• £1bn for the DWP to support millions of people back to work through Job Centres
  • A £2bn green homes grant in England to cover two thirds of the cost, up to £5,000, for energy efficient home improvements. Again the Welsh Government will have their own proposals on this given time.
  • A temporary cut to stamp duty in England and Northern Ireland.

Stephen Crabb has given his strong backing to the Chancellor’s coronavirus recovery plan, calling it “a huge step towards getting Pembrokeshire back on its feet”.

The Preseli MP said that the Chancellor’s ‘Plan for Jobs’ includes a £1000 bonus for businesses to bring back furloughed staff and the Kickstart scheme which will provide high quality work placements for unemployed youngsters. In England businesses will also be offered £1000 bonus to take on a trainee and £2000 for each new apprentice. Welsh Government has been given equivalent money to support their training schemes.

Speaking in the House of Commons following the Chancellor’s statement, Crabb said: “Make no mistake, this action to save a generation of young people from bearing the brunt of the economic crisis is incredibly positive and to be welcomed.”

The MP has previously warned about the prospect of a surge in unemployment as a result of the lockdown.

The Chancellor also announced a cut in VAT for the tourism and hospitality sector, giving a much needed boost to some of the sectors hardest hit by coronavirus. Early on in the lockdown, Crabb wrote to the Chancellor to call for a package of support for Tourism that included a VAT cut.

Responding to the announcement today, he said: “I am delighted that the Chancellor has listened to the proposals that many MPs from coastal areas have put forward. Tourism and hospitality need a real shot in the arm and the VAT cut will be very welcome.”

Today’s statement also saw the launch of a new ‘Eat Out to Help Out’ scheme, giving people 50% off meals out to encourage more families to eat out or get a takeaway during the month of August.   These measures will be important for Pembrokeshire’s many hospitality businesses who are still awaiting an announcement from Welsh Government on when they can open again.

On Friday Stephen Crabb will be bringing together more than thirty local pubs and restaurants for an online discussion with the County Council and others about how the sector can re-open safely and successfully.

 

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Politics

Cllr Beynon suspended as school governor at Pembroke’s Ysgol Harri Tudur

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PEMBROKESHIRE COUNTY COUNCIL said that they are unable to comment on the suspension of a Pembroke Dock councillor as a school governor.

Cllr Beynon confirmed that he has been suspended as a school governor at Pembroke’s Ysgol Harri Tudur.

“I’m looking forward until when the ombudsman throws out the complaints,” Cllr Beynon said.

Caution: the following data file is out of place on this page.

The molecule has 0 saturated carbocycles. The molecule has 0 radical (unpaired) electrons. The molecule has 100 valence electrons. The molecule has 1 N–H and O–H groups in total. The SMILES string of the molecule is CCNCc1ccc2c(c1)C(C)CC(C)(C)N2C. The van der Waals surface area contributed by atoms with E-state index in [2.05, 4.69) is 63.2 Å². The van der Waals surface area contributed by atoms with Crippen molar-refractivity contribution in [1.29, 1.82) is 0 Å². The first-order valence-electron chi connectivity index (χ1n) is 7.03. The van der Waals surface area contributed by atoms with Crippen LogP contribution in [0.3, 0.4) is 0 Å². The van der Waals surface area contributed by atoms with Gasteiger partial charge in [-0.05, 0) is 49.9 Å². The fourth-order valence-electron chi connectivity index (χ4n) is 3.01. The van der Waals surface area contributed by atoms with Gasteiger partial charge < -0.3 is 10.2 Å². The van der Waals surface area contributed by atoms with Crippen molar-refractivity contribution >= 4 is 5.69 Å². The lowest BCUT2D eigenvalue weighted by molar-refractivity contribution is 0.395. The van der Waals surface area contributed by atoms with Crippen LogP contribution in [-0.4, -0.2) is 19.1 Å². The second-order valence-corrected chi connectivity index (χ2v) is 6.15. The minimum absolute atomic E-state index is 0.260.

Paul Dowson, a fellow Pembroke Dock councillor, recently resigned from the board of school governors of Ysgol Harri Tudur.

Cllr Dowson said after he resigned: “I feel a recent smear campaign reflects badly on the school even though its untrue.”

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Union wants council investigation into Councillor Paul Dowson’s conduct

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PEMBROKESHIRE County Councillor Paul Dowson’s public statements criticising the Black Lives Matter movement should be formally investigated by the council, according to UNISON.

The trade union said Mr Dowson’s use of a phrase adopted by the racist Klu Klux Klan was deeply offensive when people around the world were united in protest at police brutality and the murder of George Floyd.

UNISON questioned whether the councillor is fit to hold public office.

Mr Dowson used his Facebook page to attack Labour councillor Josh Beynon’s suggestion Pembrokeshire County Hall could be lit up in support of Black Lives Matter’s commemoration of Mr Floyd’s death.

Cllr Dowson posted that “White lives matter” a White supremacist phrase which originated in 2015 as a racist response to protests against police brutality against Black-Americans in the USA. Councillor Beynon received an online torrent of racist and homophobic abuse.

Manuela Hughes, UNISON Pembrokeshire branch chair said: “The Black Lives Matter movement has shown everyone that racism is rife in society. Black people are more likely to have been subjected to police brutality, more likely to live in poverty and more likely to be unemployed as a result of systemic racism. Their contribution is often written out of the history of this country.

Black workers have been disproportionately affected by Covid-19 and in the NHS, care and transport sectors, Black people have paid with their lives for caring for the whole community.

“This is the climate in which Councillor Dowson made his comments. He has brought Pembrokeshire County Council into disrepute. It is important that everyone stands together against racism and the council must formally investigate his behaviour.”

Mr Dowson was criticised for his Facebook comments in April last year that former Labour leader, Jeremy Corbyn, should commit suicide.